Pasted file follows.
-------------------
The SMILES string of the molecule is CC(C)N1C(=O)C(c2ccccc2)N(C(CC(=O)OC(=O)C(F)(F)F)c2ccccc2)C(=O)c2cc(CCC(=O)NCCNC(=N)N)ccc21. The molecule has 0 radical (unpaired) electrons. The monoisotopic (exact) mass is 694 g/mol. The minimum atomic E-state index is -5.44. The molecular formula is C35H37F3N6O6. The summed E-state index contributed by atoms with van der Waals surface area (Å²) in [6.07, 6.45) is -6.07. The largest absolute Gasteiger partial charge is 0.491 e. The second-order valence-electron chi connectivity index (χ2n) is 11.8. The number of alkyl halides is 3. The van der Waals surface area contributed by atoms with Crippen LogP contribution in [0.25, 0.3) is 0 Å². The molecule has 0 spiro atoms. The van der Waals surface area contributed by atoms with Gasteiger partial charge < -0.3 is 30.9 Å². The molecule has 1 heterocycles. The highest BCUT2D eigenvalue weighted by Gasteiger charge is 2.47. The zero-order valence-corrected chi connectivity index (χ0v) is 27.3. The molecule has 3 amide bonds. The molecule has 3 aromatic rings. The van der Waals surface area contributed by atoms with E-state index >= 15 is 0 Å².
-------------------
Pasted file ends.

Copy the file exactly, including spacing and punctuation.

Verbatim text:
The SMILES string of the molecule is CC(C)N1C(=O)C(c2ccccc2)N(C(CC(=O)OC(=O)C(F)(F)F)c2ccccc2)C(=O)c2cc(CCC(=O)NCCNC(=N)N)ccc21. The molecule has 0 radical (unpaired) electrons. The monoisotopic (exact) mass is 694 g/mol. The minimum atomic E-state index is -5.44. The molecular formula is C35H37F3N6O6. The summed E-state index contributed by atoms with van der Waals surface area (Å²) in [6.07, 6.45) is -6.07. The largest absolute Gasteiger partial charge is 0.491 e. The second-order valence-electron chi connectivity index (χ2n) is 11.8. The number of alkyl halides is 3. The van der Waals surface area contributed by atoms with Crippen LogP contribution in [0.25, 0.3) is 0 Å². The molecule has 0 spiro atoms. The van der Waals surface area contributed by atoms with Gasteiger partial charge < -0.3 is 30.9 Å². The molecule has 1 heterocycles. The highest BCUT2D eigenvalue weighted by Gasteiger charge is 2.47. The zero-order valence-corrected chi connectivity index (χ0v) is 27.3. The molecule has 3 amide bonds. The molecule has 3 aromatic rings. The van der Waals surface area contributed by atoms with E-state index >= 15 is 0 Å².